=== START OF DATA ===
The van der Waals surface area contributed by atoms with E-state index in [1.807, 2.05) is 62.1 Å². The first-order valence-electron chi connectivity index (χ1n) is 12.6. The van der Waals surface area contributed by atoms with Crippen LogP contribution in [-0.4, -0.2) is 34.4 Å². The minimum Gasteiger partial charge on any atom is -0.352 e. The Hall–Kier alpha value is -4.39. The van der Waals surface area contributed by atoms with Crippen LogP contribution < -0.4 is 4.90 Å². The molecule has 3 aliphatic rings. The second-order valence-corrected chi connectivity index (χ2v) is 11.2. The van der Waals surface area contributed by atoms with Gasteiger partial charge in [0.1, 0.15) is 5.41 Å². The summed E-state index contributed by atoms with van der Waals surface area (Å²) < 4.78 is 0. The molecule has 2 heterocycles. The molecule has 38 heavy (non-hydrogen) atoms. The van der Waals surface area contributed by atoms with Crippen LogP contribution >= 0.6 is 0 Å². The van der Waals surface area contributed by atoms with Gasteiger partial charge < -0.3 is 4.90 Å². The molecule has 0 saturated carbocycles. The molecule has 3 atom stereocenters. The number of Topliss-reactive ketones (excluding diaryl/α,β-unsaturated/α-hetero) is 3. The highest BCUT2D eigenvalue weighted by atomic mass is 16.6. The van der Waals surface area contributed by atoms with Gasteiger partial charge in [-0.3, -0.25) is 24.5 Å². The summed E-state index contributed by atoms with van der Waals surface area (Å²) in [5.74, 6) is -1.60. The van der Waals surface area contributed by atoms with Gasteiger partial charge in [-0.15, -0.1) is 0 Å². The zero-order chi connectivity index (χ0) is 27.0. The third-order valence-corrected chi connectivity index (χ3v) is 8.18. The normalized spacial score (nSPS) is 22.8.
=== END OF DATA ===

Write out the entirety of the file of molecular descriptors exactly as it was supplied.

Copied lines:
The van der Waals surface area contributed by atoms with E-state index in [1.807, 2.05) is 62.1 Å². The first-order valence-electron chi connectivity index (χ1n) is 12.6. The van der Waals surface area contributed by atoms with Crippen LogP contribution in [-0.4, -0.2) is 34.4 Å². The minimum Gasteiger partial charge on any atom is -0.352 e. The Hall–Kier alpha value is -4.39. The van der Waals surface area contributed by atoms with Crippen LogP contribution < -0.4 is 4.90 Å². The molecule has 3 aliphatic rings. The second-order valence-corrected chi connectivity index (χ2v) is 11.2. The van der Waals surface area contributed by atoms with Gasteiger partial charge in [0.1, 0.15) is 5.41 Å². The summed E-state index contributed by atoms with van der Waals surface area (Å²) < 4.78 is 0. The molecule has 2 heterocycles. The molecule has 38 heavy (non-hydrogen) atoms. The van der Waals surface area contributed by atoms with Crippen LogP contribution >= 0.6 is 0 Å². The van der Waals surface area contributed by atoms with Gasteiger partial charge < -0.3 is 4.90 Å². The molecule has 0 saturated carbocycles. The molecule has 3 atom stereocenters. The number of Topliss-reactive ketones (excluding diaryl/α,β-unsaturated/α-hetero) is 3. The highest BCUT2D eigenvalue weighted by atomic mass is 16.6. The van der Waals surface area contributed by atoms with Gasteiger partial charge in [-0.3, -0.25) is 24.5 Å². The summed E-state index contributed by atoms with van der Waals surface area (Å²) in [5.74, 6) is -1.60. The van der Waals surface area contributed by atoms with Gasteiger partial charge in [-0.15, -0.1) is 0 Å². The zero-order chi connectivity index (χ0) is 27.0. The third-order valence-corrected chi connectivity index (χ3v) is 8.18. The normalized spacial score (nSPS) is 22.8.